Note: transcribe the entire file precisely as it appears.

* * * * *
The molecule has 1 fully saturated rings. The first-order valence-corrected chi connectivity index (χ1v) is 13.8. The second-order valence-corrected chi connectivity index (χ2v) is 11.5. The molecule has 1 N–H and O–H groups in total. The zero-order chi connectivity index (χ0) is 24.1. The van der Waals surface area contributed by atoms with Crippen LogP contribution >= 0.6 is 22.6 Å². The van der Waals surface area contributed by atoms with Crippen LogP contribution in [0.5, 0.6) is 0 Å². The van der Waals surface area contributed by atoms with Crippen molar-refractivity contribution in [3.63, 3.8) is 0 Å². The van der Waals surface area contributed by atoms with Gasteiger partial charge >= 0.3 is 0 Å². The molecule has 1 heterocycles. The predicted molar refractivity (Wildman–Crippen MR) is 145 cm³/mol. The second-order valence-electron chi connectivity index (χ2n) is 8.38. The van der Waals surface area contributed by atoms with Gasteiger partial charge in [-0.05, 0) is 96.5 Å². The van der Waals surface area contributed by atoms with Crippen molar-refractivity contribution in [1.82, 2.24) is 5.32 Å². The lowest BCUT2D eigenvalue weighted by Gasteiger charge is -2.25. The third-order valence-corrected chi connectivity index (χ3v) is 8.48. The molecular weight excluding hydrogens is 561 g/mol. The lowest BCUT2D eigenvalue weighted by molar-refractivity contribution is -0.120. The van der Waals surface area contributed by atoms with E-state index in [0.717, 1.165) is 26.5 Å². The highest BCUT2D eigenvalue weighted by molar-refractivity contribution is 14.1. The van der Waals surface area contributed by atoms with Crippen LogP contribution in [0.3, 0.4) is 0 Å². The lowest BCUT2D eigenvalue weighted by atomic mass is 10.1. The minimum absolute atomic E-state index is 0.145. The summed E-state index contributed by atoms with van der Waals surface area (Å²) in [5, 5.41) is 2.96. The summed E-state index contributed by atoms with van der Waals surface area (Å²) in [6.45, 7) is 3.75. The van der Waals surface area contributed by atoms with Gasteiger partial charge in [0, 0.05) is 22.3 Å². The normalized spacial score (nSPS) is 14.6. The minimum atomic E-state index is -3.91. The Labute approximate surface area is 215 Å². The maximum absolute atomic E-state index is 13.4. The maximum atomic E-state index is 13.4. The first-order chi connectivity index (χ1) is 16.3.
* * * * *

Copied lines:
The molecule has 1 fully saturated rings. The first-order valence-corrected chi connectivity index (χ1v) is 13.8. The second-order valence-corrected chi connectivity index (χ2v) is 11.5. The molecule has 1 N–H and O–H groups in total. The zero-order chi connectivity index (χ0) is 24.1. The van der Waals surface area contributed by atoms with Crippen LogP contribution >= 0.6 is 22.6 Å². The van der Waals surface area contributed by atoms with Crippen LogP contribution in [0.5, 0.6) is 0 Å². The van der Waals surface area contributed by atoms with Crippen molar-refractivity contribution in [3.63, 3.8) is 0 Å². The van der Waals surface area contributed by atoms with Gasteiger partial charge >= 0.3 is 0 Å². The molecule has 1 heterocycles. The predicted molar refractivity (Wildman–Crippen MR) is 145 cm³/mol. The second-order valence-electron chi connectivity index (χ2n) is 8.38. The van der Waals surface area contributed by atoms with Gasteiger partial charge in [-0.05, 0) is 96.5 Å². The van der Waals surface area contributed by atoms with Crippen molar-refractivity contribution in [1.82, 2.24) is 5.32 Å². The lowest BCUT2D eigenvalue weighted by Gasteiger charge is -2.25. The third-order valence-corrected chi connectivity index (χ3v) is 8.48. The molecular weight excluding hydrogens is 561 g/mol. The lowest BCUT2D eigenvalue weighted by molar-refractivity contribution is -0.120. The van der Waals surface area contributed by atoms with E-state index in [0.717, 1.165) is 26.5 Å². The highest BCUT2D eigenvalue weighted by molar-refractivity contribution is 14.1. The van der Waals surface area contributed by atoms with Crippen LogP contribution in [0.3, 0.4) is 0 Å². The lowest BCUT2D eigenvalue weighted by atomic mass is 10.1. The minimum absolute atomic E-state index is 0.145. The summed E-state index contributed by atoms with van der Waals surface area (Å²) in [5, 5.41) is 2.96. The summed E-state index contributed by atoms with van der Waals surface area (Å²) in [6.45, 7) is 3.75. The van der Waals surface area contributed by atoms with Gasteiger partial charge in [0, 0.05) is 22.3 Å². The normalized spacial score (nSPS) is 14.6. The minimum atomic E-state index is -3.91. The Labute approximate surface area is 215 Å². The maximum absolute atomic E-state index is 13.4. The maximum atomic E-state index is 13.4. The first-order chi connectivity index (χ1) is 16.3.